Best of Amalfi Coast: Positano

Your dreams of life on the Mediterranean likely borrow heavily from the scenery on Italy's Amalfi coast. Colorful villas set amid picturesque hills sloping down to turquoise-blue waters sounds like an ideal vacation destination -- and it is. One of the most famed villages along the Amalfi coast, glamorous Positano, can serve as the perfect base for your explorations of the area and as a luxurious destination in its own right.

Positano's roots lie in the medieval Amalfi Republic, where it was a well-known port town. But in the 1800s, poverty and rough times consigned Positano to little more than a fishing enclave. It wasn't until the 1950s, when writer John Steinbeck of "Grapes of Wrath" fame penned a travelogue about his time there, that the city began its ascent to its present-day renown.

For the past few decades, celebrities and the well-to-do have made Positano a "must visit" village with a modern edge. The area depends on high-end tourism and you'll have plenty of opportunities to enjoy the finer things in life while staying, dining and touring.

Planning Your Trip

Positano is busiest in the summer months, so you may enjoy the hustle and bustle that comes with many visitors. For most of us, though, late spring or fall is the best time to visit this region of Italy, where temperatures are more moderate. Plus, the last Saturday in September is typically when the Feast of the Fish is held, marking the very end of summer -- it's a great time to be in the region.

Many visitors to Positano arrive in Naples first, then take a taxi or hire a car to whisk them to the coast. A high-end coach, available only in the mornings, or the speedy hydrofoil boat can also bring you from Naples.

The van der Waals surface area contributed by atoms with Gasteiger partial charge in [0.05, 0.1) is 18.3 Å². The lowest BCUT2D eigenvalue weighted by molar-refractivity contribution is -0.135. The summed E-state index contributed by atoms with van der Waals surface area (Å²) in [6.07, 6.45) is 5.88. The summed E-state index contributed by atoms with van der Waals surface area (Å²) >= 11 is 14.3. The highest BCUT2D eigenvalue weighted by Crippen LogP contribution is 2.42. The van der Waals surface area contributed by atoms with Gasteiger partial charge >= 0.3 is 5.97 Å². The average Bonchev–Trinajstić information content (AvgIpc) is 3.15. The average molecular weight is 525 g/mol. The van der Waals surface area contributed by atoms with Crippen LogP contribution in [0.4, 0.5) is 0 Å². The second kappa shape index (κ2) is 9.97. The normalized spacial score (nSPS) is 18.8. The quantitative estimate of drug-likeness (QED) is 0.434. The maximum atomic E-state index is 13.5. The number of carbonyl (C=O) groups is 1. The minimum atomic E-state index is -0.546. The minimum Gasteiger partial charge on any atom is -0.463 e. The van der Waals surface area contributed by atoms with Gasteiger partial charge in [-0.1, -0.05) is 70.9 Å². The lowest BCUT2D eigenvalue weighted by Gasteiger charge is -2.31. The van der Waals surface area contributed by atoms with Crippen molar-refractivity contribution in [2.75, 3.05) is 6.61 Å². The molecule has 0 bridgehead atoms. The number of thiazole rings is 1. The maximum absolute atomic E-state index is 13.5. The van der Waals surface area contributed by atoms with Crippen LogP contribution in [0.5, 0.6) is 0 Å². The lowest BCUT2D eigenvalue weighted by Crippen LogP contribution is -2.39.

While Positano is well known for its beautiful beaches, the atmosphere in the city is like that of a fashionable resort. You'll likely feel most comfortable in business casual clothing while walking around, so pack accordingly.

Places to Visit

Santa Maria Assunta

The church dates back to the 12th century and features an elaborately tiled dome, a medieval-era crypt and a rare black Madonna. Legend has it that pirates had stolen the Madonna from Byzantium and were making their way around the Italian coast when a storm arose and a voice thundered, "Posa!" ("Put it down!"). The pirates left the Madonna at the church and the storm abated. Each August, Positano holds a festival to celebrate.

Before visiting the church, look up the hours -- sometimes the door will be locked mid-day for no obvious reason. You may also wish to walk by in the evening, when you may be lucky enough to hear the choir practicing. Note that the church holds active worship and you may feel most welcome in long pants.

Emerald Grotto

You may be familiar with nearby Capri's Blue Grotto, but Positano has a notable cavern of its own, with sunlight shading the water various tints of jewel-like greens and blues. You can hire a boat to take you on a private tour of the Emerald Grotto; you may prefer this option to the short, public tour. You can also access the grotto via an elevator, or you can swim or kayak in after paying a small admission fee.

Miniaci Art Gallery

Art lovers should stop in this small but unique art gallery to peruse the offerings of local artists. Should you wish to make a purchase, the friendly shop owner will arrange to have it shipped to your home.

If you're pining for a getaway to the Amalfi coast, especially including ritzy Positano, we can help. With our deep experience in the Mediterranean, we can custom design a special trip centered on your interests. Whether you need suggestions for where to stay or want your entire itinerary planned to the day, contact us for the latest information on what makes Positano an excellent vacation destination.

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By Megan McCaffrey | August 4th, 2017 | Eat & Drink, Italy, See & Do | 0 Comments

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